Breaking



The Paleo Diet: Genuine Solution or Passing Fad








The Paleo Diet: Genuine Solution or Passing Fad


With obesity on the rise, the quest for weight loss is at an all time high. While there are dozens of diets on the market today, one that is gaining popularity rapidly is the Paleolithic (Paleo) diet. The Paleo diet also goes by the names cavemen, stone age, and warrior diet because the meal plan incorporates only foods that were available in the Paleolithic time period. 

The theory is that, since human bodies haven’t changed much over the years, consuming the same foods that the cavemen ate is biologically the best thing possible in order to promote healthy living. Since there were no overweight cavemen 10,000 years ago, surely they must have been doing something right.

The Paleo diet requires dieters to eat as close to the cavemen as possible. This means doing away with dairy, sugar, salt, grains, and legumes and instead consuming only meat, poultry, fruits, vegetables, and shellfish. Since this is a drastic change to what the typical person consumes, many claim that the diet is just a fad and will not actually benefit the human body.

Read also : THE EGG DIET 28 DAY

While there haven’t been many studies done on the Paleo diet, many experts agree that the cavemen ate an extremely healthy diet. The abundance of meat with lack of salt and carbohydrates prevented developing what are now known as diseases of civilization, such as diabetes, high cholesterol and heart disease.



Unfortunately, the exact diet the cavemen followed is impossible to replicate due to modernization. Since those following the Paleo diet aren’t going to go out and kill their own game or forge for their own berries, dieters are stuck purchasing the food from their local grocery store (and missing out on the calorie-burning involved with traditional hunting and gathering). Many of the meats sold today contain a high amount of fat and sodium, and even the fruit and vegetables have been sprayed with chemicals. All these small changes make the diet less healthy.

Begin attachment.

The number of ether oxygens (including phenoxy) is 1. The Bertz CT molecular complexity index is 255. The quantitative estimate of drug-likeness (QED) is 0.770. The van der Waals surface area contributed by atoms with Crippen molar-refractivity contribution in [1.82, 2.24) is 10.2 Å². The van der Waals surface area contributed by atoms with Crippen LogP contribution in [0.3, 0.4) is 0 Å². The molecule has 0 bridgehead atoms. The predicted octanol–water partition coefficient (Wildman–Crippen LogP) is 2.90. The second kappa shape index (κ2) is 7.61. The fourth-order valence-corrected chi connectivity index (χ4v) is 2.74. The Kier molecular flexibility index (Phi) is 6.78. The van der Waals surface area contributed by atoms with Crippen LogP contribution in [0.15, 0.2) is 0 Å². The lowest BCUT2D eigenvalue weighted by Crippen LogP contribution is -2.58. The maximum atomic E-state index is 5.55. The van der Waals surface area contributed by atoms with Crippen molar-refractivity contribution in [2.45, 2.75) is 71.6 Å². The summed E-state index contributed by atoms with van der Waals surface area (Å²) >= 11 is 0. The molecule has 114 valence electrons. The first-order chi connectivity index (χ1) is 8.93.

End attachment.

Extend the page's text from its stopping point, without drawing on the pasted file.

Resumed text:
For those who do plan to follow the Paleo diet, it’s highly recommended that all products bought are organic and that all meat is lean. This helps to eliminate the bad stuff that average person consumes on a daily basis. The downside to this is that the diet can become extremely expensive. Meat is already costly, but even more so when only the best type is purchased.

Another reason why experts consider the Paleo diet a fad is because it completely eliminates all dairy products and grains. In the past, there have been several other diets that mimic this behavior, such as the cabbage soup diet, grapefruit diet, and fruitarian diet. Even other less drastic diets, such as South Beach and Atkins, eliminate certain food groups which experts have found to be extremely unhealthy long term.

The Paleo diet in particular can be harmful because dieters are receiving no calcium or vitamin D. The cavemen got their vitamin D from being out in the sun all day, but unless dieters plan to live outside, this simply isn’t practical. The same is true for calcium. For this reason, it’s highly recommended that those who do choose to follow the Paleo diet take vitamin supplements to guarantee they’re getting the nutrients they need. On a non-fad diet, taking vitamins wouldn’t be needed since the dieter would get all their nutrients from food.

Another downside to the Paleo diet is that it’s impossible to maintain long term. The cost of organic food is simply too high, and even if dieters do have the money, the lack of variation paired with the lack of proper vitamins will only damage the body.

Lastly, while there were few scientists around during the Paleolithic era to perform controlled studies or even historians to document lifestyles, archeologists generally agree that few humans lived to a ripe old age. In fact, most remains suggest that lifespans were considerably shorter than they are today. No one can attest to the causes of the short lifespan (i.e. whether it was related to diet), but the short lifespan isn’t a resounding accolade for the diet.

No comments:

Powered by Blogger.